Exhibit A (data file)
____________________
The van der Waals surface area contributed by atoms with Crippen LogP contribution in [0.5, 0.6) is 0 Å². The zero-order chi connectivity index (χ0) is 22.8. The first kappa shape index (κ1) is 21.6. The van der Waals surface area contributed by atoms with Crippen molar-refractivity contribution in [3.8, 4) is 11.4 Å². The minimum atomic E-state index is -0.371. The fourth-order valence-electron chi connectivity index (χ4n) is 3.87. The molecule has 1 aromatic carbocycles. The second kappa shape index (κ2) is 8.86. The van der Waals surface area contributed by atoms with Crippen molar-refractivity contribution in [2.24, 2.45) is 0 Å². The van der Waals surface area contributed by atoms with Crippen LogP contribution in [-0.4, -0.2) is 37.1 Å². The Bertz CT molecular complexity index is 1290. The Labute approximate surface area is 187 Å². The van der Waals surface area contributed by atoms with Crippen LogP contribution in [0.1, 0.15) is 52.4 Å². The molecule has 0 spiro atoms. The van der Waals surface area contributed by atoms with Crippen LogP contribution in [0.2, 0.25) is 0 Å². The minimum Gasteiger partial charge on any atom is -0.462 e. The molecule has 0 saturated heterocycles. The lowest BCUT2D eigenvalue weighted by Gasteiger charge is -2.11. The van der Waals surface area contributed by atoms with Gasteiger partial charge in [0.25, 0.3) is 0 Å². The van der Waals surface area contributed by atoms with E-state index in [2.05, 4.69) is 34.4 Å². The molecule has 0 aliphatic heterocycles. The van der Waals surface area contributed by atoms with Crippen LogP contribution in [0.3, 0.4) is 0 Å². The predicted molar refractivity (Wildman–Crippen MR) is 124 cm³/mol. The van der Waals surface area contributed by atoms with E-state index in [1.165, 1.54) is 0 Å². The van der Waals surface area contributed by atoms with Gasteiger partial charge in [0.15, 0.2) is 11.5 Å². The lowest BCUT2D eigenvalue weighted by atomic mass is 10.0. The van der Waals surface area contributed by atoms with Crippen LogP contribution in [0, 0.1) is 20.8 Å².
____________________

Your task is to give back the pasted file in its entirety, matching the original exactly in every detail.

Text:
The van der Waals surface area contributed by atoms with Crippen LogP contribution in [0.5, 0.6) is 0 Å². The zero-order chi connectivity index (χ0) is 22.8. The first kappa shape index (κ1) is 21.6. The van der Waals surface area contributed by atoms with Crippen molar-refractivity contribution in [3.8, 4) is 11.4 Å². The minimum atomic E-state index is -0.371. The fourth-order valence-electron chi connectivity index (χ4n) is 3.87. The molecule has 1 aromatic carbocycles. The second kappa shape index (κ2) is 8.86. The van der Waals surface area contributed by atoms with Crippen molar-refractivity contribution in [2.24, 2.45) is 0 Å². The van der Waals surface area contributed by atoms with Crippen LogP contribution in [-0.4, -0.2) is 37.1 Å². The Bertz CT molecular complexity index is 1290. The Labute approximate surface area is 187 Å². The van der Waals surface area contributed by atoms with Crippen LogP contribution in [0.1, 0.15) is 52.4 Å². The molecule has 0 spiro atoms. The van der Waals surface area contributed by atoms with Crippen LogP contribution in [0.2, 0.25) is 0 Å². The minimum Gasteiger partial charge on any atom is -0.462 e. The molecule has 0 saturated heterocycles. The lowest BCUT2D eigenvalue weighted by Gasteiger charge is -2.11. The van der Waals surface area contributed by atoms with Gasteiger partial charge in [0.25, 0.3) is 0 Å². The van der Waals surface area contributed by atoms with E-state index in [2.05, 4.69) is 34.4 Å². The molecule has 0 aliphatic heterocycles. The van der Waals surface area contributed by atoms with Crippen LogP contribution in [0.3, 0.4) is 0 Å². The predicted molar refractivity (Wildman–Crippen MR) is 124 cm³/mol. The van der Waals surface area contributed by atoms with E-state index in [1.165, 1.54) is 0 Å². The van der Waals surface area contributed by atoms with Gasteiger partial charge in [0.15, 0.2) is 11.5 Å². The lowest BCUT2D eigenvalue weighted by atomic mass is 10.0. The van der Waals surface area contributed by atoms with Crippen LogP contribution in [0, 0.1) is 20.8 Å².